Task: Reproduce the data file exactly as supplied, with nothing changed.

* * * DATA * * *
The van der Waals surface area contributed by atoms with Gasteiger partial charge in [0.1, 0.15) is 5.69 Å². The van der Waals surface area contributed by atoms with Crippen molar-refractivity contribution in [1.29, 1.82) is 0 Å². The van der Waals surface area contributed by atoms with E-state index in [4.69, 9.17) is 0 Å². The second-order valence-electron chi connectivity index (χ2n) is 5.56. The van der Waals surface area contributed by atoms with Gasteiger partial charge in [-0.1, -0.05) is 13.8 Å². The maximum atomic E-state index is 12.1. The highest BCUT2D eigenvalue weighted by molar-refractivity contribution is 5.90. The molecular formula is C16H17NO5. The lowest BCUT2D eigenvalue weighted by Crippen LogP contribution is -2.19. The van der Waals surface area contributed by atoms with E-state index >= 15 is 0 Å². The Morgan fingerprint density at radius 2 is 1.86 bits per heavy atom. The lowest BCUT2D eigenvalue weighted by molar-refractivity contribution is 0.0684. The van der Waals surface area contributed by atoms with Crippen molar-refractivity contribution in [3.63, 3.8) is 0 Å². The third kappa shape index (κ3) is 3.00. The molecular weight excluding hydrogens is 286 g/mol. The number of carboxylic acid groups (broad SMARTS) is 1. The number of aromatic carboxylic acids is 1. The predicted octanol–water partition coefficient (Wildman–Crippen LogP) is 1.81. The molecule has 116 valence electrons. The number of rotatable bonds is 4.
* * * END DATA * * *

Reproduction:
The van der Waals surface area contributed by atoms with Gasteiger partial charge in [0.1, 0.15) is 5.69 Å². The van der Waals surface area contributed by atoms with Crippen molar-refractivity contribution in [1.29, 1.82) is 0 Å². The van der Waals surface area contributed by atoms with E-state index in [4.69, 9.17) is 0 Å². The second-order valence-electron chi connectivity index (χ2n) is 5.56. The van der Waals surface area contributed by atoms with Gasteiger partial charge in [-0.1, -0.05) is 13.8 Å². The maximum atomic E-state index is 12.1. The highest BCUT2D eigenvalue weighted by molar-refractivity contribution is 5.90. The molecular formula is C16H17NO5. The lowest BCUT2D eigenvalue weighted by Crippen LogP contribution is -2.19. The van der Waals surface area contributed by atoms with E-state index >= 15 is 0 Å². The Morgan fingerprint density at radius 2 is 1.86 bits per heavy atom. The lowest BCUT2D eigenvalue weighted by molar-refractivity contribution is 0.0684. The van der Waals surface area contributed by atoms with Crippen molar-refractivity contribution in [3.63, 3.8) is 0 Å². The third kappa shape index (κ3) is 3.00. The molecular weight excluding hydrogens is 286 g/mol. The number of carboxylic acid groups (broad SMARTS) is 1. The number of aromatic carboxylic acids is 1. The predicted octanol–water partition coefficient (Wildman–Crippen LogP) is 1.81. The molecule has 116 valence electrons. The number of rotatable bonds is 4.